Sweet success: chocolate research to boost harvest
James Cook University scientists have discovered how to dramatically improve the cacao bean harvest – and boost chocolate production through species conservation.
JCU graduate student Samantha Forbes and Dr Tobin Northfield from the Centre for Terrestrial Environmental and Sustainability Science, worked with local commercial farmers, the Puglisi family, near Mossman in far north Queensland.
Ms Forbes added rotten cacao fruit husks left over from processing the cacao beans to some plots, and not others.
“I found the addition of cacao husks below trees, which normally would be discarded, dramatically increased pollination rates, and increased the abundance of predators that may help control pests. This simple change tripled the number of fruits, and quadrupled the yield harvested per tree,” she said.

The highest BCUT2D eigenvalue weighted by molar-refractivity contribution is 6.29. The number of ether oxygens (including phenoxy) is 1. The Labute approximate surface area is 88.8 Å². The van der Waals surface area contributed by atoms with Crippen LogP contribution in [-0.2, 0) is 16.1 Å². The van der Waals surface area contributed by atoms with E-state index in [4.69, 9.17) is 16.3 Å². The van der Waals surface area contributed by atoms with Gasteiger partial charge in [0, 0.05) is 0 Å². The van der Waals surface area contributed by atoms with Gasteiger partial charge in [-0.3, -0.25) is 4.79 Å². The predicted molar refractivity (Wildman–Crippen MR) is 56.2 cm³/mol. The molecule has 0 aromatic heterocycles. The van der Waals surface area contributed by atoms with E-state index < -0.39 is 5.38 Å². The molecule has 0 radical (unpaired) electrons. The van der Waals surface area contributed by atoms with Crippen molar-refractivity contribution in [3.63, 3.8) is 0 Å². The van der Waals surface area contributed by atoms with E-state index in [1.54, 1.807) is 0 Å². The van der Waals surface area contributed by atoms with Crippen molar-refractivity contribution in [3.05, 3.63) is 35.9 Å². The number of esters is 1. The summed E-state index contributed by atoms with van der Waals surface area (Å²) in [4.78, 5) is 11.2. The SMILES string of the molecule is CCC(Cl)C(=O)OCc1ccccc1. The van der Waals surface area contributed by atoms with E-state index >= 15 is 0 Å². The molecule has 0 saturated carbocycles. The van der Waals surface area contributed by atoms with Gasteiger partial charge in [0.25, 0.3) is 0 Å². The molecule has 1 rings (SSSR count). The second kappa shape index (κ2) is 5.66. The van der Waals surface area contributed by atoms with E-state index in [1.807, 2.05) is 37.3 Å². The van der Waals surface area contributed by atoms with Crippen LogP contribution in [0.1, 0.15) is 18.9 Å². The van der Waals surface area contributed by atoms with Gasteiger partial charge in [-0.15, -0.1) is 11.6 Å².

The transformation from cacao flowers to fruit pods containing beans used for chocolate production relies on small midges that develop in decomposing organic matter.
The use of insecticides is also thought to harm these pollinators, so Ms Forbes and Dr Northfield also investigated how native insect predators, including green ants, spiders and skinks, helped to control pests on the farm.
Ms Forbes showed that green ants didn’t deter midge pollinators away from the cacao flowers, and by hand-pollinating some trees she demonstrated that the main benefit of adding cacao husks was through increased pollination.
Dr Northfield said it is a simple and effective technique.
“There are many other insects using the rotting cacao husks as habitat, that likely serve as prey for larger predators like spiders and skinks. So, adding cacao husks is a simple management technique that simultaneously improves pollination and pest control, while practicing species conservation,” he said.
The scientists said their research showed a simple habitat manipulation can enhance both species conservation and pollination in cacao plantations. But multiple-year studies would be useful to evaluate whether the ‘win-win’ combination could be sustained long term.
Paper available on request.